Everything I Thought When My Father-In-Law Moved In

Photo credit: Mark Bonica, CC BY 2.0.

Initial reactions:

  • How nice to see him! Look how cute he looks with his first grandbaby.
  • You kicked the wake-and-bake pot habit in honor of baby? Awesome!
  • I’m still on painkillers from birthing the baby last week. I’m not dinner captain today.

Husband receives a rare phone call from his cousin. He tells me privately that Dad was kicked out of his living situation prior to his visit.

  • Why didn’t he tell us?
  • What’s he going to do?
  • He hasn’t had a job in a more than a decade. He’s 63, poor, not in great health, no education, and now homeless.
  • What are we going to do? After five years of waiting, we just had a baby. Baby is our priority.
  • Yeah, we are starting to finally get ahead but that was going to go to our retirement and baby.
  • But we love him.
  • But what does that mean our responsibilities are?
  • Sure we have a guest room. We set it up for all the baby visitors.
  • We don’t want him to live with us. He might not leave. It took Grandma 15 years to get him out of her house.
  • I’m glad my husband and I are on the same page.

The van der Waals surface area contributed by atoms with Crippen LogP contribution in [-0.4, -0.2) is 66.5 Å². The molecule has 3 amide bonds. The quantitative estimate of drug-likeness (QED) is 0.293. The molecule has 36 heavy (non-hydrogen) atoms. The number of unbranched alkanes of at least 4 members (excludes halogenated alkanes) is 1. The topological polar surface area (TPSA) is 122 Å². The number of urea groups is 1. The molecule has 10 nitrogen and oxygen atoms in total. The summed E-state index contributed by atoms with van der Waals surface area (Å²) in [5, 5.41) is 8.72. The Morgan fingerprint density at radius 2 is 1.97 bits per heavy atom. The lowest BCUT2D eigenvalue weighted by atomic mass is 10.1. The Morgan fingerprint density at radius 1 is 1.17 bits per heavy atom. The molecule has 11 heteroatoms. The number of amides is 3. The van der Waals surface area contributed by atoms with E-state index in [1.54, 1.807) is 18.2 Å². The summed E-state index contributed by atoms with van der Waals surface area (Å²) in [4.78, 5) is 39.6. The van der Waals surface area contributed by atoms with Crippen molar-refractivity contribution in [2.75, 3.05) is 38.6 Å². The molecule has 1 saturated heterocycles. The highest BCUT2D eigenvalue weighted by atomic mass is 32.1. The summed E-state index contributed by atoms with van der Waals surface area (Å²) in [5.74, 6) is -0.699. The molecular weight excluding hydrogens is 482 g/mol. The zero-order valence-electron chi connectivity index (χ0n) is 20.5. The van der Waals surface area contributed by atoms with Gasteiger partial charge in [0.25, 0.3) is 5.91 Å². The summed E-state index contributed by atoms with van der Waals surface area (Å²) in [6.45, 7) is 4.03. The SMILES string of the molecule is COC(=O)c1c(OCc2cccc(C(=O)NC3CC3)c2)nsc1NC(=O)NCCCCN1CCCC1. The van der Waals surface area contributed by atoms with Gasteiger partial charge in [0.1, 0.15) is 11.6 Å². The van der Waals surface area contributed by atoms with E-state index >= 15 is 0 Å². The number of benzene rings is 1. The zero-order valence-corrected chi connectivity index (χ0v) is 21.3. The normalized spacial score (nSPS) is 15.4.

• What are we going to do?

Husband talks to Dad about getting kicked out. Dad didn’t want to tell us and ruin the visit. He’s thinking of moving locally and getting a job to supplement his Social Security check.

  • I guess he can stay here for a couple weeks. We do have that guest room.
  • Six weeks tops. Any longer is too long.  Just enough time for him to build a nest egg from a couple Social Security checks, sell his stuff, and find a part-time job and an apartment.
  • Can he find a part-time job? It’s been over a decade since he was last employed.  
  • This sucks.
  • Should we get him to sign a lease so he can’t potentially claim squatters’ rights?
  • He wouldn’t do that, would he?
  • Which is worse, deeply offending Dad by the connotations of asking him to sign a lease or going through the process of evicting him?
  • I guess we will risk it. No lease.
  • Maybe we can help him find a reduced income apartment.
  • Whoa, that was the most depressing four hours I’ve spent on the phone. Reduced rent is still around $800. Also there are zero units available. Also the waitlist is two years long. Also, what the hell, we live in a supposedly affordable city. Even mortgages can be way cheaper than that.
  • Shit.
  • This is eating up a lot of the day.

Dad goes back to his hometown to sell his stuff, pack his belongings, and return.

  • Welcome back, Dad, here’s your key.
  • Gulp.
  • Why yes dad, the baby was crying a lot last night. You are a keen observer.
  • Sure, we can help with your online applications.
  • Let me see your resume.
  • Let me help you build a resume.
  • You got an interview at Amazon? Fantastic!
  • Aren’t Amazon warehouses labor-intensive? And stressful?
  • Worried.
  • Will he pass the drug test? Quick Google search. Yeah, probably.
  • Holy cow, there are a lot of classes and worksheets he needs to complete on a computer before he can get this job.